“There is no point in devolving limited powers or what is on the table just now. The proposal was a partial share of the ward discretionary fund. You can’t work in isolation, which is the real problem. That is the problem for me as an individual and for anyone that is trying to deliver services. For myself, I have to deal with so many different people and I have to drive projects forward across so many...with different departments, it’s almost impossible for an individual to do things. The important part here is, if we get devolved – take for instance planning and housing. All the things I said we would have to get devolved. Well if you’ve got planning, and all this is based on the data, so you have the data, you know what the demographics are. We know that we have a set requirement. If you have your fair share budget we can say ok, we need to build X number of affordable, X number of houses like Corsee over the next ten years. We’ve got a budget to do it let’s do it. “

We mentioned the present planning hierarchy with Highland Planners interpreting Scottish Goverment policy through the likes of the Inner Moray Firth Local Development plan and how it would be possible to break away from that scenario. Michael replied:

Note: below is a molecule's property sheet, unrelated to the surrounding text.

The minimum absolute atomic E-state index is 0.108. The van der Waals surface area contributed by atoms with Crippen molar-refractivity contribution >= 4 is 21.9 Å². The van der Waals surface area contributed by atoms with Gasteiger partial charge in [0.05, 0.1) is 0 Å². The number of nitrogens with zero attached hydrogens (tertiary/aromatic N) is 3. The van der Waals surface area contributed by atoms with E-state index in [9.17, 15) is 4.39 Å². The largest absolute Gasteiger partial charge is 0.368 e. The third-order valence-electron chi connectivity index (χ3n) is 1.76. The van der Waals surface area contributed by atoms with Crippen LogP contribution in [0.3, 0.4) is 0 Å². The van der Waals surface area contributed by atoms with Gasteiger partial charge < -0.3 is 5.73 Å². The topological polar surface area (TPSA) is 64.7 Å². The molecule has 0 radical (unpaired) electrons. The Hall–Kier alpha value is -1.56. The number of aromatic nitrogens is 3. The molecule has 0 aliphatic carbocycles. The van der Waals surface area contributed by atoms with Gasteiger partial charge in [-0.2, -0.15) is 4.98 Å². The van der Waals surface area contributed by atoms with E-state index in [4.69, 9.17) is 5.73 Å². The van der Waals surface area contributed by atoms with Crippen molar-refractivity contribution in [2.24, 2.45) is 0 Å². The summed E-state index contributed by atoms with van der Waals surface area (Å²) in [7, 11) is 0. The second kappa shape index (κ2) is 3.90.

“The biggest problem is, they didn’t listen to the locals so you’ve got to change. We’re not going to get new legislation to create new planning guidelines; you have to work within the existing guidelines. The problem is not the legislation; the problem is the interpretation of the legislation. It came down to a crux at Nairn South. They said, the Highland wide, the Inner Moray Firth, all these plans...what was said that we have to represent the views of those that do not consult which are diametrically opposed to those who did. It’s not the legislation it’s the implementation. If you accept the basic premise and I’ll just use housing – planning and economic development and housing, those two and inextricably linked. So we know the requirement, we have to work with planning – that should be the basis from the ground up, not this great Highland wide, Moray Firth and A96 nonsense that is deposited upon us. No! We set the requirement and we use the guidelines and that is accepted as feeding into whatever plans they wish to instruct for the greater Highlands. 

If we have the Nairnshire area that addresses planning because on the fair share budget, we will then say OK we’re not just at the beck and call of the developers; we’re not just there on the back foot; we can invest with infrastructure; we could put in roads with the budget. We’re going to say those houses are for self-build, sold off to local individuals to anybody. We’re going to build some affordable housing, really, really good affordable housing...we’re going to do it with a housing trust, we’re going to do it with the Common Good; we’re going to do it through new structures because we can. As it is at the moment the Common Good can’t be in receipt of any form of assistance because it is actually perceived as the Highland Council because it is under the same control.”

More later from the conversation with Michael Green